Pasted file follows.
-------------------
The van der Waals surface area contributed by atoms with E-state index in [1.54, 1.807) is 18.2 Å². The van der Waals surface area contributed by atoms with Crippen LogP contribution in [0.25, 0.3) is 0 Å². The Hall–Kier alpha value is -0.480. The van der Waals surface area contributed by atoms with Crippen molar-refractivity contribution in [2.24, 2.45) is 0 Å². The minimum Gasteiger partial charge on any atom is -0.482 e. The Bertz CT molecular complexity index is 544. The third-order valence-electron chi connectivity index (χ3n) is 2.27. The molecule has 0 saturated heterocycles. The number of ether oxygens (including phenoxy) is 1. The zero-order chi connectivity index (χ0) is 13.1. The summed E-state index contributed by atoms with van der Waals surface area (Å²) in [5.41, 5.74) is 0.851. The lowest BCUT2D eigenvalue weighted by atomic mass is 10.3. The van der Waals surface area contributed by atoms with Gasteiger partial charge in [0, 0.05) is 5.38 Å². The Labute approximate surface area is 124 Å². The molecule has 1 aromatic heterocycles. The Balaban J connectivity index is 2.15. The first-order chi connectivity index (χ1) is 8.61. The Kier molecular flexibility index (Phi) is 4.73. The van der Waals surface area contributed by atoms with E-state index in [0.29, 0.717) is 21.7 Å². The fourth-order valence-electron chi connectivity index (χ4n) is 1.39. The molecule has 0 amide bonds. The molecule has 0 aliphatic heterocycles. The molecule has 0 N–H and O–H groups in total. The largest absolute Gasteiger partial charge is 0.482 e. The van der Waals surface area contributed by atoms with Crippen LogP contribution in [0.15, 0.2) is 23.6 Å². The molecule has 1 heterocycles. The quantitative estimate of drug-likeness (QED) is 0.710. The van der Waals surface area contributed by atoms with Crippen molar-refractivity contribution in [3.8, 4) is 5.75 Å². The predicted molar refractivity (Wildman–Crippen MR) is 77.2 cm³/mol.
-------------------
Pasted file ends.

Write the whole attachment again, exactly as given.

The van der Waals surface area contributed by atoms with E-state index in [1.54, 1.807) is 18.2 Å². The van der Waals surface area contributed by atoms with Crippen LogP contribution in [0.25, 0.3) is 0 Å². The Hall–Kier alpha value is -0.480. The van der Waals surface area contributed by atoms with Crippen molar-refractivity contribution in [2.24, 2.45) is 0 Å². The minimum Gasteiger partial charge on any atom is -0.482 e. The Bertz CT molecular complexity index is 544. The third-order valence-electron chi connectivity index (χ3n) is 2.27. The molecule has 0 saturated heterocycles. The number of ether oxygens (including phenoxy) is 1. The zero-order chi connectivity index (χ0) is 13.1. The summed E-state index contributed by atoms with van der Waals surface area (Å²) in [5.41, 5.74) is 0.851. The lowest BCUT2D eigenvalue weighted by atomic mass is 10.3. The van der Waals surface area contributed by atoms with Gasteiger partial charge in [0, 0.05) is 5.38 Å². The Labute approximate surface area is 124 Å². The molecule has 1 aromatic heterocycles. The Balaban J connectivity index is 2.15. The first-order chi connectivity index (χ1) is 8.61. The Kier molecular flexibility index (Phi) is 4.73. The van der Waals surface area contributed by atoms with E-state index in [0.29, 0.717) is 21.7 Å². The fourth-order valence-electron chi connectivity index (χ4n) is 1.39. The molecule has 0 amide bonds. The molecule has 0 aliphatic heterocycles. The molecule has 0 N–H and O–H groups in total. The largest absolute Gasteiger partial charge is 0.482 e. The van der Waals surface area contributed by atoms with Crippen LogP contribution in [0.15, 0.2) is 23.6 Å². The molecule has 1 heterocycles. The quantitative estimate of drug-likeness (QED) is 0.710. The van der Waals surface area contributed by atoms with Crippen molar-refractivity contribution in [3.8, 4) is 5.75 Å². The predicted molar refractivity (Wildman–Crippen MR) is 77.2 cm³/mol.